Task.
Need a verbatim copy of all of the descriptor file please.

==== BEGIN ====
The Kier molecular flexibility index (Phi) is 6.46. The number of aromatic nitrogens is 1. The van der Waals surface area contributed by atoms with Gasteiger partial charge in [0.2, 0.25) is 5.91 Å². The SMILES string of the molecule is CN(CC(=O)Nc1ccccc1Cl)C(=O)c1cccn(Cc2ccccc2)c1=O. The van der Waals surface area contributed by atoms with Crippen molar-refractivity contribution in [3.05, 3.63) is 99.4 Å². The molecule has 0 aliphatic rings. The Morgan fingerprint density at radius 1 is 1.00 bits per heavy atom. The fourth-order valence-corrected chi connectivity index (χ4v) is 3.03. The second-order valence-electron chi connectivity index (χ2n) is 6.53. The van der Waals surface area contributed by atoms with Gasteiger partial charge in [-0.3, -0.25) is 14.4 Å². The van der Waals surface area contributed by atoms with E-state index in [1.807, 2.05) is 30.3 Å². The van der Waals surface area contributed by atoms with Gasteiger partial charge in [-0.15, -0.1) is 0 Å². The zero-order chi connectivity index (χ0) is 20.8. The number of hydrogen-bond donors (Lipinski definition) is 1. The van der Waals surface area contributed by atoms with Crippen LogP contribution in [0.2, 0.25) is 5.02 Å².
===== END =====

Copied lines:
The Kier molecular flexibility index (Phi) is 6.46. The number of aromatic nitrogens is 1. The van der Waals surface area contributed by atoms with Gasteiger partial charge in [0.2, 0.25) is 5.91 Å². The SMILES string of the molecule is CN(CC(=O)Nc1ccccc1Cl)C(=O)c1cccn(Cc2ccccc2)c1=O. The van der Waals surface area contributed by atoms with Crippen molar-refractivity contribution in [3.05, 3.63) is 99.4 Å². The molecule has 0 aliphatic rings. The Morgan fingerprint density at radius 1 is 1.00 bits per heavy atom. The fourth-order valence-corrected chi connectivity index (χ4v) is 3.03. The second-order valence-electron chi connectivity index (χ2n) is 6.53. The van der Waals surface area contributed by atoms with Gasteiger partial charge in [-0.3, -0.25) is 14.4 Å². The van der Waals surface area contributed by atoms with E-state index in [1.807, 2.05) is 30.3 Å². The van der Waals surface area contributed by atoms with Gasteiger partial charge in [-0.15, -0.1) is 0 Å². The zero-order chi connectivity index (χ0) is 20.8. The number of hydrogen-bond donors (Lipinski definition) is 1. The van der Waals surface area contributed by atoms with Crippen LogP contribution in [0.2, 0.25) is 5.02 Å².